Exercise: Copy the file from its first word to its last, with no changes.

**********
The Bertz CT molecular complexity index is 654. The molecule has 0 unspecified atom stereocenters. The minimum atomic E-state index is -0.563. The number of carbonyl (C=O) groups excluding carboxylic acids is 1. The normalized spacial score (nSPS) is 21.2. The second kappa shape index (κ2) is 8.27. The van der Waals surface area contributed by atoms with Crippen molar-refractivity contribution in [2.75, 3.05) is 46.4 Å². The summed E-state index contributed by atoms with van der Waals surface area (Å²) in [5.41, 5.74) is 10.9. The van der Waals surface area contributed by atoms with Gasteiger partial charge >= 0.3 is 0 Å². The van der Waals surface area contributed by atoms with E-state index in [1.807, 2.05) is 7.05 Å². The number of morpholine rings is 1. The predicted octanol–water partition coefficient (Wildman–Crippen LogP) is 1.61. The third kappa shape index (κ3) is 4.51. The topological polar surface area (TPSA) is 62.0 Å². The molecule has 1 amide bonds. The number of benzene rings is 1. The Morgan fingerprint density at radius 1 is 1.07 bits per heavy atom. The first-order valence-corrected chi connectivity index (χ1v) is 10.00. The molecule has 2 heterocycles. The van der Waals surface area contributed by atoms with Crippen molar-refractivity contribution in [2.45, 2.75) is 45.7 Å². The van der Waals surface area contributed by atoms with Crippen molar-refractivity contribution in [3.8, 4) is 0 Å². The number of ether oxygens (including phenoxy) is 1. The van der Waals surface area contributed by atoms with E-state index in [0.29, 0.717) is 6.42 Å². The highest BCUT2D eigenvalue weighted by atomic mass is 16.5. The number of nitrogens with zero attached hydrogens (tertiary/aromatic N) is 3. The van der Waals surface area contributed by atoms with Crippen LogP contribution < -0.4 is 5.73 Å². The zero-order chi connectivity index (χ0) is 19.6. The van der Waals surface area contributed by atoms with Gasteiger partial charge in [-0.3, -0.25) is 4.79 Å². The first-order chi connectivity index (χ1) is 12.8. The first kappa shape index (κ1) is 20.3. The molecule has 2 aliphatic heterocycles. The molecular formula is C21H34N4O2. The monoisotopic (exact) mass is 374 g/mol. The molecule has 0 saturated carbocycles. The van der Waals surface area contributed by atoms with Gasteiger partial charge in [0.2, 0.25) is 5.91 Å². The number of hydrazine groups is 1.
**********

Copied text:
The Bertz CT molecular complexity index is 654. The molecule has 0 unspecified atom stereocenters. The minimum atomic E-state index is -0.563. The number of carbonyl (C=O) groups excluding carboxylic acids is 1. The normalized spacial score (nSPS) is 21.2. The second kappa shape index (κ2) is 8.27. The van der Waals surface area contributed by atoms with Crippen molar-refractivity contribution in [2.75, 3.05) is 46.4 Å². The summed E-state index contributed by atoms with van der Waals surface area (Å²) in [5.41, 5.74) is 10.9. The van der Waals surface area contributed by atoms with Gasteiger partial charge >= 0.3 is 0 Å². The van der Waals surface area contributed by atoms with E-state index in [1.807, 2.05) is 7.05 Å². The number of morpholine rings is 1. The predicted octanol–water partition coefficient (Wildman–Crippen LogP) is 1.61. The third kappa shape index (κ3) is 4.51. The topological polar surface area (TPSA) is 62.0 Å². The molecule has 1 amide bonds. The number of benzene rings is 1. The Morgan fingerprint density at radius 1 is 1.07 bits per heavy atom. The first-order valence-corrected chi connectivity index (χ1v) is 10.00. The molecule has 2 heterocycles. The van der Waals surface area contributed by atoms with Crippen molar-refractivity contribution in [2.45, 2.75) is 45.7 Å². The van der Waals surface area contributed by atoms with Crippen molar-refractivity contribution in [3.8, 4) is 0 Å². The number of ether oxygens (including phenoxy) is 1. The van der Waals surface area contributed by atoms with E-state index in [0.29, 0.717) is 6.42 Å². The highest BCUT2D eigenvalue weighted by atomic mass is 16.5. The number of nitrogens with zero attached hydrogens (tertiary/aromatic N) is 3. The van der Waals surface area contributed by atoms with Crippen LogP contribution < -0.4 is 5.73 Å². The zero-order chi connectivity index (χ0) is 19.6. The van der Waals surface area contributed by atoms with Gasteiger partial charge in [-0.3, -0.25) is 4.79 Å². The first-order chi connectivity index (χ1) is 12.8. The first kappa shape index (κ1) is 20.3. The molecule has 2 aliphatic heterocycles. The molecular formula is C21H34N4O2. The monoisotopic (exact) mass is 374 g/mol. The molecule has 0 saturated carbocycles. The van der Waals surface area contributed by atoms with Gasteiger partial charge in [0.2, 0.25) is 5.91 Å². The number of hydrazine groups is 1.